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Acknowledgements

A special thanks to Sussex Wildlife TrustFriends of Rye Harbour Nature Reserve and Flag Ecology for their contribution to the funding of the new RX-wildlife website.

Website design and maintenance by Andy Phillips.

threecubes@gmail.com

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8:56AM

Rye Harbour Moths

 

Highlight today was this Portland moth (Actebia praecox), a species which has never been recorded on the reserve proper (though a few were caught along from Watch Cottage during the late 1990s by Peter Philpot). Largely coastal in the UK, this species occurs mainly in northern Britain (and doesn't occur on Portland!), but in our part of the world tends to turn up only as a migrant.

Click to read more ...

8:39AM

Brown argus

Brown argus butterflies have been common around the flowery margins of the natural pits that have been subject to management (grazing and reed cutting).  This produces a flowery margin at this time of year with purple loosestrife and water mint.

 

8:28AM

Pannel Valley NR

There will be a lot of activity (unfortunately human) on the wader scrape on both the following two Saturdays. Some essential work needs to be carried out so please expect no birds unless you get there early.

7:26PM

Northiam waders

Dean Morrison contacted me today:

Don't know if you've spotted this yourself, but a fantastic bit of marshy grassland has appeared up by the A28 where it crosses the rail line at Northiam - just down from the station house.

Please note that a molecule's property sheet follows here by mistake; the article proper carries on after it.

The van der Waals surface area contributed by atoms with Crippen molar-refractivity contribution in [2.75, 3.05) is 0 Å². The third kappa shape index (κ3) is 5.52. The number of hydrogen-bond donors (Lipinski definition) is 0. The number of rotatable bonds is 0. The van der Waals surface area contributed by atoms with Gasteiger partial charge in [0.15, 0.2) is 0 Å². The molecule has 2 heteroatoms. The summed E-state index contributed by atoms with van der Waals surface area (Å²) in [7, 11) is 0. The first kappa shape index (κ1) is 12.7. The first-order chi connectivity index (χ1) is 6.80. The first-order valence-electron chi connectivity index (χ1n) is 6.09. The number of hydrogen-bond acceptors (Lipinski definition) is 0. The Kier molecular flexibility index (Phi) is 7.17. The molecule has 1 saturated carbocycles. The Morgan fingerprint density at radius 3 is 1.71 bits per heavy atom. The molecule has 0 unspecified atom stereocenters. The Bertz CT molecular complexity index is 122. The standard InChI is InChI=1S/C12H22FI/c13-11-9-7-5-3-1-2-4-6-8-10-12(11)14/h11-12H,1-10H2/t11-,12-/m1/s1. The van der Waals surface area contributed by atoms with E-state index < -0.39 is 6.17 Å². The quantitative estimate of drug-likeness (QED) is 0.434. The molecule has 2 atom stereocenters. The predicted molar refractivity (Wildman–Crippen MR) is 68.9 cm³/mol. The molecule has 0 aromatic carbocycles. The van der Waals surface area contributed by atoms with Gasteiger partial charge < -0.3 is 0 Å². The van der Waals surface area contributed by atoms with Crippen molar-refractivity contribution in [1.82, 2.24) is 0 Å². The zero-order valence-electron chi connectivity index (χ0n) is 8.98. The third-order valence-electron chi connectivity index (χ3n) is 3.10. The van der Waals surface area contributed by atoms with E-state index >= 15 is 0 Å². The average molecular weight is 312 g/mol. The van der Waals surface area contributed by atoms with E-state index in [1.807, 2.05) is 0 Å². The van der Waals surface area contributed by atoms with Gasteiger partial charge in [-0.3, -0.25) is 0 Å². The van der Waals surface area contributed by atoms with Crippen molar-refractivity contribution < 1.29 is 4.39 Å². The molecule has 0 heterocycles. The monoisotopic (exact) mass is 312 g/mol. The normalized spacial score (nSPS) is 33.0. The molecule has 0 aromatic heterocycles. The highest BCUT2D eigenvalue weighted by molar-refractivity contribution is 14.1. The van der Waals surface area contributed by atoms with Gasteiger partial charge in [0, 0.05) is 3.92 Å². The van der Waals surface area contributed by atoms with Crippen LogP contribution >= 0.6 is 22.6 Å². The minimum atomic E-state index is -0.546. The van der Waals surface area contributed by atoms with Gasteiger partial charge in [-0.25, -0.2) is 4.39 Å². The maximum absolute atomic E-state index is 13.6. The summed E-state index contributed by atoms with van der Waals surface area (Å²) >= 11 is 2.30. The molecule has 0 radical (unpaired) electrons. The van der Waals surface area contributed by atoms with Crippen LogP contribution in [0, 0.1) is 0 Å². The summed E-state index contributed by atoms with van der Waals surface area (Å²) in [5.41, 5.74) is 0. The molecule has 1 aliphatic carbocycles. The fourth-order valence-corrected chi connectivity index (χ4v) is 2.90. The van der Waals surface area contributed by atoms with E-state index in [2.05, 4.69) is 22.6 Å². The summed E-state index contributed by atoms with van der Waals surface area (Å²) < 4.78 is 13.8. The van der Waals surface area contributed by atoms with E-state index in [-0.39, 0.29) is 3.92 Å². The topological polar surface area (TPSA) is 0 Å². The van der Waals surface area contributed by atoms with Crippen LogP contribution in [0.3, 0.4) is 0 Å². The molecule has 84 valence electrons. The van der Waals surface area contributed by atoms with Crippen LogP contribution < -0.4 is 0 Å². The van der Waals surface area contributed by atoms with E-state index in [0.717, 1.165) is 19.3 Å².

http://goo.gl/maps/wiC8l


Have been watching this develop over the past few months, and for the past few evenings there have been perhaps 18+ Green Sandpipers and similar numbers of Greenshanks. There was a juvenile Little Ringed Plover there this evening and a possible Wood Sandpiper. It's a fantastic spot in the evening, and because you watch from a busy road with good cover the birds don't take much notice of you.

He adds:

...apparently there was a traction engine show in that field a while ago, and they may have broken the field drains!

2:45PM

Monster caterpillar! 

This exciting find is the full grown larva of Britain's largest moth - the Death's-head Hawk-moth.  It was discovered two days ago by Philip Newton as it marched boldly across his Three Oaks garden in the warm sunshine.  Philip already knew the species when I received his phone call, but its behaviour indicated it was not going to hang around and wait for me to arrive, and would soon be diving underground to pupate!  I wasn't about to miss this once in a lifetime sighting so Philip kindly placed it in a container, and within 10 minutes I was there, drooling, as well as taking lots of photos! 

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